Friday, October 18, 2013 at 10:18 a.m.
Hand-woven rugs, hand-carved musical instruments, paintings, photography, beaded jewelry, and an array of weapons including spears, knives, and shields are just a few of the many traditional objects and contemporary art pieces on display for the grand opening of the Somali Artifact and Cultural Museum. Located in the basement of the Plaza Verde building at the corner of Lake Street and Bloomington, the small museum marks the beginning of Somali entrepreneur Osman Ali's grand vision for preserving Somali and East African heritage.
Ali, owner of Sanaag Coffee and Restaurant as well as Ali Catering, was born in Somalia. He moved around a lot as child and young man, growing up in Yemen from the age of five, then moving to Somalia's capital Mogadishu for a while, and then the United Arab Emirates for 19 years. At the urging of a friend, he applied for a permanent visa to the United States, and moved here with his family in 1995.
In Minnesota, Ali held various jobs before owning his first business, a driving school. Eventually, he opened a catering operation and a restaurant. Through it all, he's been an avid art and music lover, and composes songs and poems.
A number of years ago, Ali began collecting artifacts from Somalia and East Africa, in part because he was worried that the younger generation of Somalis were losing their culture. "I'm scared everything will get lost," he says.
Milk Jar for Milking Camels
He had collected about 300 pieces when, in 2011, he purchase 700 to 800 pieces from another collector. In the same year, Ali formed the Somali Artifact and Cultural Museum as a nonprofit. Since then, he's added to the collection and received donations, though not all the works are currently on display as there isn't enough room.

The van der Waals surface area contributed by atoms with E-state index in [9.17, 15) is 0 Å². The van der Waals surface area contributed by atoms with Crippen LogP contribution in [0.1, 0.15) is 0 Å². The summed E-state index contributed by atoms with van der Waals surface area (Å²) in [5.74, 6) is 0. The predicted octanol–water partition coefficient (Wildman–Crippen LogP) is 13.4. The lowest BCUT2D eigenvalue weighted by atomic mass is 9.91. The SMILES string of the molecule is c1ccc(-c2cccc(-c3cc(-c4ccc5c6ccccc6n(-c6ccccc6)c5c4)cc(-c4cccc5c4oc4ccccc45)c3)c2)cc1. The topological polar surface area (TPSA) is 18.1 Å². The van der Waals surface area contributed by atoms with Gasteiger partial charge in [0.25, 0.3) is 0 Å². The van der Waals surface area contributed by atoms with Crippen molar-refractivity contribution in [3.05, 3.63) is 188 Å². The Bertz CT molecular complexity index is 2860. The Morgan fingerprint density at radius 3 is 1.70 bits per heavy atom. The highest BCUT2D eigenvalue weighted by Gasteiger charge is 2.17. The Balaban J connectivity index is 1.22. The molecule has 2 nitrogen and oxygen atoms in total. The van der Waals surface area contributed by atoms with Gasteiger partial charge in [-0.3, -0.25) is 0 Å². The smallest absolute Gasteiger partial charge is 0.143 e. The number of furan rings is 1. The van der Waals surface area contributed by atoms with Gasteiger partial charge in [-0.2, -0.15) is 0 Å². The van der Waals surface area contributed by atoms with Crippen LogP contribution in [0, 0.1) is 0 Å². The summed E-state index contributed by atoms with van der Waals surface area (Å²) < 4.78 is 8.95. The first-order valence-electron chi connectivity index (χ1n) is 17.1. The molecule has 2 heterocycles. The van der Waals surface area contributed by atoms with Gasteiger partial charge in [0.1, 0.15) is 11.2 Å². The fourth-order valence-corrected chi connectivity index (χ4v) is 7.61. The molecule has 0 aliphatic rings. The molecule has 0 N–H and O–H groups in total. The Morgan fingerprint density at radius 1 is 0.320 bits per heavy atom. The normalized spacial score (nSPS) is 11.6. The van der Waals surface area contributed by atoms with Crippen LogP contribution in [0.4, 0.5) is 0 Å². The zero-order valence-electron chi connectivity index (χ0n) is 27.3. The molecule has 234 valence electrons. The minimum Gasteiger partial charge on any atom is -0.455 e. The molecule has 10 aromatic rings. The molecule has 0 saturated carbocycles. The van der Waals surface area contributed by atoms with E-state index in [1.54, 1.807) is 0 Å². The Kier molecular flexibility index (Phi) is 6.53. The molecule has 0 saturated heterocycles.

The museum is divided into different sections, with one room showcasing various weaponry and drums, and another highlighting different traditional dress styles. The museum contains a treasure trove of woven traditional jugs and containers, as well as hand-carved objects. Ali says that traditionally women do the weaving and bead work while men tend to carve in wood.
In addition to the traditional crafts, the museum also presents many photographs and paintings, including one by locally based Somali painter Aziz Osman, whose beautiful works often captures memories of his homeland before the Civil War.
For the time being, the museum has a very small staff, but Ali says the response from the community has been wonderful. One such supporter is board member Pamela Gaard, a noteworthy local artist who also has done a lot with the Somali community in her work as a health educator. Ali has got "a lot of ambition," she says.
Somali Artifact and Cultural Museum Grand Opening
3-9 p.m. Saturday, October 19
1516 E. Lake St., Minneapolis